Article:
Ollivander knows

Summary: Ollivander is just a creepy old man that sells wands, right?

Disclaimer: I don't own Harry Potter, nor any thing associated with him.


Ollivander knows. Knows that the core of this wand came from a unicorn that nearly gored him and that the wood came from an old peaceful tree in an old peaceful park just outside of London.

He knows that this wand belongs to this boy. Knows that no other wand will suit him as well and to try and give him another wand would be a sure folly.

He knows how this boy will grow.

He'll be strong and fair and good and kind. He'll be a model Hufflepuff – someone his house will be glad to claim. Someone other houses would be glad to claim too.

In a perfect world, this boy would live forever, laughing and smiling with sun in his eyes and wind in his hair because no one would deny him life.

In a fair world, he would be a hero.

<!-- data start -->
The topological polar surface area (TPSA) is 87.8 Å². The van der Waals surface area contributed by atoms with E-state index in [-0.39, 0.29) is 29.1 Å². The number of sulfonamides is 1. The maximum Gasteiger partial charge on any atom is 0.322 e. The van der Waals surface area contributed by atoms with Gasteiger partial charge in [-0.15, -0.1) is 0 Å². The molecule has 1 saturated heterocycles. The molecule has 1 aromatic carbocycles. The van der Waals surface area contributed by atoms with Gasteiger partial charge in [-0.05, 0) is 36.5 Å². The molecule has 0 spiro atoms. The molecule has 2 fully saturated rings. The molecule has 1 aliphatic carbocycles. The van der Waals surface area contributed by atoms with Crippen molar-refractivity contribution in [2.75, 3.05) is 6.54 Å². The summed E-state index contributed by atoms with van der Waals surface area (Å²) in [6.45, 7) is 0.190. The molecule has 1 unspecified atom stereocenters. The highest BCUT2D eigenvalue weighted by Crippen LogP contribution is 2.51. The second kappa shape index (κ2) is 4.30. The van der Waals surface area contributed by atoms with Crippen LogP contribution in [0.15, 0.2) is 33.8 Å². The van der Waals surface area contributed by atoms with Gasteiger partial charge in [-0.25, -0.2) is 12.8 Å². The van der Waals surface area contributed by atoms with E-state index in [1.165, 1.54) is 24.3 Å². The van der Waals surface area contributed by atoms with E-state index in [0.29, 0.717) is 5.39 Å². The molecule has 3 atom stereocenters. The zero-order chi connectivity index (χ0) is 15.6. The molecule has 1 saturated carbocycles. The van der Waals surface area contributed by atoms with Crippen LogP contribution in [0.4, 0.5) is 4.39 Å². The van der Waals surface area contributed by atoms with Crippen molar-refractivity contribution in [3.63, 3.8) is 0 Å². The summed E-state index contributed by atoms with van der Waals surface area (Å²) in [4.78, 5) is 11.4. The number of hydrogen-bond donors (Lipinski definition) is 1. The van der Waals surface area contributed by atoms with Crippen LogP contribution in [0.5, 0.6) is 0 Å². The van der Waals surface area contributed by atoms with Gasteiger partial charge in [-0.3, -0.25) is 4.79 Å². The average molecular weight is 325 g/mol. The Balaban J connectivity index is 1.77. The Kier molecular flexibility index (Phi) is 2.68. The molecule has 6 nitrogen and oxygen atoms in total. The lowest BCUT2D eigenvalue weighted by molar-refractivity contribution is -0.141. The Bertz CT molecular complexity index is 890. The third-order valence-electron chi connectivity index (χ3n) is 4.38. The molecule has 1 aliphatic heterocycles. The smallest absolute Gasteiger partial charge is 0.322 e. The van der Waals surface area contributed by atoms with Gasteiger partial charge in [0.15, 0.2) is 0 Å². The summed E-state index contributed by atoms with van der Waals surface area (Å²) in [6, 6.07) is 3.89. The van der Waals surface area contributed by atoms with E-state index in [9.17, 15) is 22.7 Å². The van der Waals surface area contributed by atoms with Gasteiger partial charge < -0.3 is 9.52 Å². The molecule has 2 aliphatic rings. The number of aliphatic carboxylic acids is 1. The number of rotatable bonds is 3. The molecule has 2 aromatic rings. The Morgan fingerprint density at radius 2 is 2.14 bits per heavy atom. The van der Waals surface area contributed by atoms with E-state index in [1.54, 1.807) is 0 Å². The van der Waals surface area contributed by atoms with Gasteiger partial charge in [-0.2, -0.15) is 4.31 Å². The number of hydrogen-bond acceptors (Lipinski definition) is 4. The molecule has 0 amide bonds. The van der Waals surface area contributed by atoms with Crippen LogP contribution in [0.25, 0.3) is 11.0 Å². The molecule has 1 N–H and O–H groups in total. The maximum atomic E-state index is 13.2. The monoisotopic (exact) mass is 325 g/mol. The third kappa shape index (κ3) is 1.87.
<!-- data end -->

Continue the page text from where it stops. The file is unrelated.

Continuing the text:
The world is not either.

He knows who this boy will love.

Friends, boys and girls (unsurprising, really, given that he has such a big heart). A Ravenclaw seeker with a banner of black hair and a Gryffindor one with poisonous green eyes.

He knows how this boy will triumph.

Studying hard and relief at scraping a pass, Quidditch in the rain with Dementors haunting the grounds below. A Tournament that's been saboutaged.

He knows how this boy will die.

Three words. Fear and pain and green light – so much like the horrified eyes watching him.

He's tempted – more than tempted, really – to find this boy another wand with a better future.

He doesn't. He could no more give this boy a different wand than he could have given Tom Riddle another. He has to let people make their own choices – even if he knows they will only make the ones he has seen.

"Twelve and a quarter inches. Ash. Pleasently springy," he says, handing over the wand. It sparks with content in the boy's hand.

Amos Diggory booms and slaps his son on the back. "A good wand, son. You'll do great things with that."

Ollivander closes the shop after they leave.

Kill the spare.

He knows Amos is very, very wrong.